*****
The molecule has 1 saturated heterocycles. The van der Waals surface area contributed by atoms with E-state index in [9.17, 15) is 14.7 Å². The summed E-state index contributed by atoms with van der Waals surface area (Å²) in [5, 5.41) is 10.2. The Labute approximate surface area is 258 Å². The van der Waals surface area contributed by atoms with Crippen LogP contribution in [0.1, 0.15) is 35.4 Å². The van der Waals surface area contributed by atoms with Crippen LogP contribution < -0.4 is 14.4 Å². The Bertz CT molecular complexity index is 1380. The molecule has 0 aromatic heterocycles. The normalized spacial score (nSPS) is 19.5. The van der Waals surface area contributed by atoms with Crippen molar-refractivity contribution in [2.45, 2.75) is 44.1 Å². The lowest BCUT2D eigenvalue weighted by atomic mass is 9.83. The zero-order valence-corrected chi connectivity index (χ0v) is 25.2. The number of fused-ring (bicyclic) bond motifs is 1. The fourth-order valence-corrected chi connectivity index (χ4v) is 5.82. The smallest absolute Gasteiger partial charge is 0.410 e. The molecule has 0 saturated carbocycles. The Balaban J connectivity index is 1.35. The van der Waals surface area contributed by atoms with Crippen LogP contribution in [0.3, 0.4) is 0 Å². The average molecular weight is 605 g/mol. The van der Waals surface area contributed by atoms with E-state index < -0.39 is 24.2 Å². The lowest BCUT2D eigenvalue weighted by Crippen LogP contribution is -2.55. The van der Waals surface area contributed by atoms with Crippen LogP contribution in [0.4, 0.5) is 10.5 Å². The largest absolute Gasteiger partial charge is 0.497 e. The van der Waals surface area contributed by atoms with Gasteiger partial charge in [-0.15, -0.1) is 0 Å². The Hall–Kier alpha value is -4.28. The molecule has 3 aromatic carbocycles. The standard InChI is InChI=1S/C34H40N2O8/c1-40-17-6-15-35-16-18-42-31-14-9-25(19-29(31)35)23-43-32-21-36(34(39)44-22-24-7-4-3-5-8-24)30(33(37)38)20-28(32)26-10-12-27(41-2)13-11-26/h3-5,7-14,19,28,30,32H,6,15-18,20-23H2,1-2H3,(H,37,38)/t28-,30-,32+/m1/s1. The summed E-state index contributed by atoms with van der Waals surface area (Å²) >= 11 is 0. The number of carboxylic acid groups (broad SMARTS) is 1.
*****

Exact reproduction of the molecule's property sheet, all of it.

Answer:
The molecule has 1 saturated heterocycles. The van der Waals surface area contributed by atoms with E-state index in [9.17, 15) is 14.7 Å². The summed E-state index contributed by atoms with van der Waals surface area (Å²) in [5, 5.41) is 10.2. The Labute approximate surface area is 258 Å². The van der Waals surface area contributed by atoms with Crippen LogP contribution in [0.1, 0.15) is 35.4 Å². The van der Waals surface area contributed by atoms with Crippen LogP contribution < -0.4 is 14.4 Å². The Bertz CT molecular complexity index is 1380. The molecule has 0 aromatic heterocycles. The normalized spacial score (nSPS) is 19.5. The van der Waals surface area contributed by atoms with Crippen molar-refractivity contribution in [2.45, 2.75) is 44.1 Å². The lowest BCUT2D eigenvalue weighted by atomic mass is 9.83. The zero-order valence-corrected chi connectivity index (χ0v) is 25.2. The number of fused-ring (bicyclic) bond motifs is 1. The fourth-order valence-corrected chi connectivity index (χ4v) is 5.82. The smallest absolute Gasteiger partial charge is 0.410 e. The molecule has 0 saturated carbocycles. The Balaban J connectivity index is 1.35. The van der Waals surface area contributed by atoms with Crippen LogP contribution in [0.3, 0.4) is 0 Å². The average molecular weight is 605 g/mol. The van der Waals surface area contributed by atoms with E-state index < -0.39 is 24.2 Å². The lowest BCUT2D eigenvalue weighted by Crippen LogP contribution is -2.55. The van der Waals surface area contributed by atoms with Crippen LogP contribution in [0.4, 0.5) is 10.5 Å². The largest absolute Gasteiger partial charge is 0.497 e. The van der Waals surface area contributed by atoms with Gasteiger partial charge in [-0.15, -0.1) is 0 Å². The Hall–Kier alpha value is -4.28. The molecule has 3 aromatic carbocycles. The standard InChI is InChI=1S/C34H40N2O8/c1-40-17-6-15-35-16-18-42-31-14-9-25(19-29(31)35)23-43-32-21-36(34(39)44-22-24-7-4-3-5-8-24)30(33(37)38)20-28(32)26-10-12-27(41-2)13-11-26/h3-5,7-14,19,28,30,32H,6,15-18,20-23H2,1-2H3,(H,37,38)/t28-,30-,32+/m1/s1. The summed E-state index contributed by atoms with van der Waals surface area (Å²) >= 11 is 0. The number of carboxylic acid groups (broad SMARTS) is 1.